This is perhaps because of the Premier League and FA Cup titles he won in his first season with Arsenal. He also played a great role in Arsenal’s title win in the 2003-04 season, in which they were undefeated. He left for Portsmouth in 2006 having won two Premier League and three FA Cup titles but later returned to Arsenal for a brief stint in 2010.
5 Esteban Cambiasso - Real Madrid to Inter Milan/Inter Milan to Leicester City
Inter Milan had Real Madrid’s Galactico policy to thank for Cambiasso’s availability in 2004. The midfielder’s decade at Inter Milan saw him win five Serie A titles, four Coppa Italias and the UEFA Champions League. He played a key role in the 2010 Champions League victory as Inter became one of the few teams to win the elusive treble.
Leicester City had just been promoted to the Premier League when he joined them after being released by Inter in 2014. His impressive performances helped Leicester avoid relegation and led to the club offering him a new contract which he turned down and instead joined Olympiacos on another free transfer in 2015.
4 Cafu - Roma to AC Milan
Cafu had signed a pre-contract agreement to move to Japan with Yokohama Marinos after reaching the end of his contract with Roma in 2003, but later changed his mind. AC Milan were quick to sign him when they learnt about this. The two-time World Cup winner and Brazil’s most capped player continued to bolster his reputation as one of the best attacking defenders in the world and helped Milan win the Serie A title, UEFA Champions League and the FIFA Club World Cup before his retirement in 2008.
3 Roberto Baggio - AC Milan to Bologna/Inter Milan to Brescia
After losing his place at AC Milan, Baggio left for Bologna in 1997. He found his form at there and managed to score 22 goals in the Serie A. His performance helped him earn a place in Italy’s 1998 World Cup squad and he signed with Inter Milan after the tournament. He was benched for most of his second season at Inter so he left for Brescia in 2000 on another free transfer. He maintained a high level of performance and Brescia were never relegated during his four years with them.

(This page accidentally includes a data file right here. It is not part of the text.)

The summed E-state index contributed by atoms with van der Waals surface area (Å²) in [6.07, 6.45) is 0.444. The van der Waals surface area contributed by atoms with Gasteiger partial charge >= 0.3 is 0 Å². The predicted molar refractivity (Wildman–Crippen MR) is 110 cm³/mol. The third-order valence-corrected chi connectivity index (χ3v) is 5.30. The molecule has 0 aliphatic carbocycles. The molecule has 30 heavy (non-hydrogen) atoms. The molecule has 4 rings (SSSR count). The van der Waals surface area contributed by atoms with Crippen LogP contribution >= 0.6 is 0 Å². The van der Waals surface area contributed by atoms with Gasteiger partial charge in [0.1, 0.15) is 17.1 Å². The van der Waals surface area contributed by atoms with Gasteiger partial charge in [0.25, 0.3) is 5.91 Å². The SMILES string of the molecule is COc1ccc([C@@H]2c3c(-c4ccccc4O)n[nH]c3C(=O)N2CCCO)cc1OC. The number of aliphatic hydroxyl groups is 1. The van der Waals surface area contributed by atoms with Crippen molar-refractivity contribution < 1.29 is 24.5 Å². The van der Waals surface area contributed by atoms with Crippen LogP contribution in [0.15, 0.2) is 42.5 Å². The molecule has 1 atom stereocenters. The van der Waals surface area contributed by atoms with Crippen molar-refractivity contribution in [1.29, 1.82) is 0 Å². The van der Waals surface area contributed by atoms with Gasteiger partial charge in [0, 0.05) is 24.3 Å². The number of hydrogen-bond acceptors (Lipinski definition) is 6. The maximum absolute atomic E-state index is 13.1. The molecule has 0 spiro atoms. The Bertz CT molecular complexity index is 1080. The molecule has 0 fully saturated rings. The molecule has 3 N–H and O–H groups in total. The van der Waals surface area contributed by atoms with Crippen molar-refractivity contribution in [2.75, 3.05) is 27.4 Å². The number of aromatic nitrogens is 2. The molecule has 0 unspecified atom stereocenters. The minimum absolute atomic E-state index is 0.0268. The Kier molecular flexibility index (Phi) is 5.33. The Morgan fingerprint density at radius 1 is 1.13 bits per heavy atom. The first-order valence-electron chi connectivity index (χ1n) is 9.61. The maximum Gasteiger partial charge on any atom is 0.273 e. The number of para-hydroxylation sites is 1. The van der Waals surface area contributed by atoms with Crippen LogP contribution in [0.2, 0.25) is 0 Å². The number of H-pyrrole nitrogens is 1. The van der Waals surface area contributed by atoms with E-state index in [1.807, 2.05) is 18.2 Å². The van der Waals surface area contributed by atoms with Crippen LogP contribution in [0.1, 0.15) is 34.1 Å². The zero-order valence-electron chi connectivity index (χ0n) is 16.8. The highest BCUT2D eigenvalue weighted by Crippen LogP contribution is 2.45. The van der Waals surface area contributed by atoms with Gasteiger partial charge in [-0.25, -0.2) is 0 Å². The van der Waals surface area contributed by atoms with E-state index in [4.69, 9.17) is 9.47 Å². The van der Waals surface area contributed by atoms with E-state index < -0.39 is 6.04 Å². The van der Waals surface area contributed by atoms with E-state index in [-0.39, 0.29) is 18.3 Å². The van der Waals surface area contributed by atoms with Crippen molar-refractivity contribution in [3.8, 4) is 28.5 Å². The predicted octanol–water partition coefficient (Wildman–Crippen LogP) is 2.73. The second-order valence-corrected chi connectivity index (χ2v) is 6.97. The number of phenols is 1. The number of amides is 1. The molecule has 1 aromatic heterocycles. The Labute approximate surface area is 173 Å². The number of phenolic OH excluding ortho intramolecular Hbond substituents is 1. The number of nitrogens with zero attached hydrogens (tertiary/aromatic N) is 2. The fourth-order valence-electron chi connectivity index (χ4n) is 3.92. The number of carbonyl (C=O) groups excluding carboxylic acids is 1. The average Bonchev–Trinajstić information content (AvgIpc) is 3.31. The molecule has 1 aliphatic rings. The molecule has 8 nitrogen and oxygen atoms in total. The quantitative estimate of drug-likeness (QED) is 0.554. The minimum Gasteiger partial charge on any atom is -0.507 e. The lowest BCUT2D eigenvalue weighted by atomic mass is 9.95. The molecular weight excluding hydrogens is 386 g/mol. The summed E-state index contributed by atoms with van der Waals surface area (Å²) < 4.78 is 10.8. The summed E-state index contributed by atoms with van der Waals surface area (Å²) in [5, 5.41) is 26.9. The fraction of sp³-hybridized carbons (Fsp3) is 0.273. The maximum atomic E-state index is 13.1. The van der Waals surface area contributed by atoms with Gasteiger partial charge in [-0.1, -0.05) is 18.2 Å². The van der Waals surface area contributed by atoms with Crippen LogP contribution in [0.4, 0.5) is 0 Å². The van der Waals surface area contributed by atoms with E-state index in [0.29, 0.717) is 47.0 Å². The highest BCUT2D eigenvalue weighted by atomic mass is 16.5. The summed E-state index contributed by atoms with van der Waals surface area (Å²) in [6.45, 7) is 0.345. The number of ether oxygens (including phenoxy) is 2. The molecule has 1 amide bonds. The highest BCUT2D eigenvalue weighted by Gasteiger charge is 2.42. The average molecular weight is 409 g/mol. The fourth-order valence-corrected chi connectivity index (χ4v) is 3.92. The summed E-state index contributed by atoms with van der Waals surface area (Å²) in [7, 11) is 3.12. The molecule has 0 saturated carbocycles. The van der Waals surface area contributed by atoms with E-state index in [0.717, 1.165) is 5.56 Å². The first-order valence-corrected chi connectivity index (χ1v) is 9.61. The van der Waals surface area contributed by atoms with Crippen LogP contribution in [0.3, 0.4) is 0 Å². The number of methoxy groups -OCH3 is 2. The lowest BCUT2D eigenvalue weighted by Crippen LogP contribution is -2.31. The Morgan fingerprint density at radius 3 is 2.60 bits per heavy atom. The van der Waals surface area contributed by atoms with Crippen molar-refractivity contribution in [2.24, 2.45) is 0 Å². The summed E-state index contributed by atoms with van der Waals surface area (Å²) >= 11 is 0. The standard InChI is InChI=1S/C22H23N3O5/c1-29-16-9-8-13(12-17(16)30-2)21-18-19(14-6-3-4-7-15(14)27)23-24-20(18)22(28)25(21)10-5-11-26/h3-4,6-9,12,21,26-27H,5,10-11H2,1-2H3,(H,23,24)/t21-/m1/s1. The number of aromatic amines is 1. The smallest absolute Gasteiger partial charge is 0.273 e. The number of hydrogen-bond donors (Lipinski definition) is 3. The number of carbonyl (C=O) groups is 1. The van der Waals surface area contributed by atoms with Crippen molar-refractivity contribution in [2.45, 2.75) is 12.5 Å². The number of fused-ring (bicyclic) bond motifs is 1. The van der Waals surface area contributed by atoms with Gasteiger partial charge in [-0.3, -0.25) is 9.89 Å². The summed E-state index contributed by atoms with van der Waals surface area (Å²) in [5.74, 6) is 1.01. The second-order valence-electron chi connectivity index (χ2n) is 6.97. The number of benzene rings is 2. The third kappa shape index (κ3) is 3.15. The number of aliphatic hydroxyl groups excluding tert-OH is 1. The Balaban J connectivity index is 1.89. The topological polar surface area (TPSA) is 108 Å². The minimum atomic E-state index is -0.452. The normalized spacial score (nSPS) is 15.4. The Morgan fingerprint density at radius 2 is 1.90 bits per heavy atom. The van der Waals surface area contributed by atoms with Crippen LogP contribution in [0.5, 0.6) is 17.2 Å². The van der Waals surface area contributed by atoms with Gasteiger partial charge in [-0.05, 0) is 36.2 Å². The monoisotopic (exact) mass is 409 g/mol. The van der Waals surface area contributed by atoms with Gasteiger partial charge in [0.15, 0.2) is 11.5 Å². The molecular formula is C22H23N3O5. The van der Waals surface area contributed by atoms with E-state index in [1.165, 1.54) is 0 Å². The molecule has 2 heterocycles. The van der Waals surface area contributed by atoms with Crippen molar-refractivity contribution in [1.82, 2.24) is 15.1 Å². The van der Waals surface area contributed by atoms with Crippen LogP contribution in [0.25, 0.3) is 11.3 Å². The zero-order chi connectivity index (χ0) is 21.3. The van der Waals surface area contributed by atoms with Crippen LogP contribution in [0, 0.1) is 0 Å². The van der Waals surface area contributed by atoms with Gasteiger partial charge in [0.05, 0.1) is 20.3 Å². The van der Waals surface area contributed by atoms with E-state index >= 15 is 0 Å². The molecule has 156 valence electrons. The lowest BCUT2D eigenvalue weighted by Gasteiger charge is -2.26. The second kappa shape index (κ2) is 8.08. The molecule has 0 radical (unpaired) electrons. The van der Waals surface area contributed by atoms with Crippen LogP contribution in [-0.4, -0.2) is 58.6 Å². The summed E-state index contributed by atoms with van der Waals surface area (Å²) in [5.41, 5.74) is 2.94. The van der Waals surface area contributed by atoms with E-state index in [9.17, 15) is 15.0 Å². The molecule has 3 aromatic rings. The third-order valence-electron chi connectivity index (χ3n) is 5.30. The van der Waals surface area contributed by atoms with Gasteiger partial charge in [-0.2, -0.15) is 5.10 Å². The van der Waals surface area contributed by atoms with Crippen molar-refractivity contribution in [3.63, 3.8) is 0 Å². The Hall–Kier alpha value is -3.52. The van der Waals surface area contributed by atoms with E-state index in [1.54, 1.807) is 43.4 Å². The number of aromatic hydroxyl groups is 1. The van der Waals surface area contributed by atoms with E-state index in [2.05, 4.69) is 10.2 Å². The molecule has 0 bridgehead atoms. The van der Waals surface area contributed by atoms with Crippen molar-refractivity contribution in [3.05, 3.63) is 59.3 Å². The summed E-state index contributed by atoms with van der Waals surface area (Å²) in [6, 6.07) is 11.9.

2 Robert Lewandowski - Borussia Dortmund to Bayern Munich
During his four years at Borussia Dortmund, Lewandowski established himself as one of the best strikers in Europe and his imminent departure to rivals Bayern Munich was a bitter pill to swallow for the club. His move to Bayern in 2014 saw them comfortably win the Bundesliga whereas Dortmund struggled for much of the season. The 2015-16 season is proving to be one of his best and he set multiple records when he came on as a substitute in a game against Wolfsburg and scored five goals in 8 minutes and 59 seconds. Lewandowski was a major coup for Bayern and he won’t be slowing down anytime soon.
1 Andrea Pirlo - AC Milan to Juventus
In 2011, AC Milan decided not to renew Andrea Pirlo’s contract enabling Juventus to sign him on a free transfer. Milan had just won the Serie A title and Pirlo whose appearances in the team had been reduced was thought to be past his best. The best was yet to come however for while Milan declined, Pirlo helped Juventus win four consecutive Serie A titles.
While at Juventus, Pirlo cemented his reputation as a free kick specialist and one of the world’s best midfielders before moving to MLS club New York City FC. It’s not hard to see why Juventus goalkeeper Gianluigi Buffon described Pirlo’s transfer as the signing of the century and Milan probably agree, ruefully that is.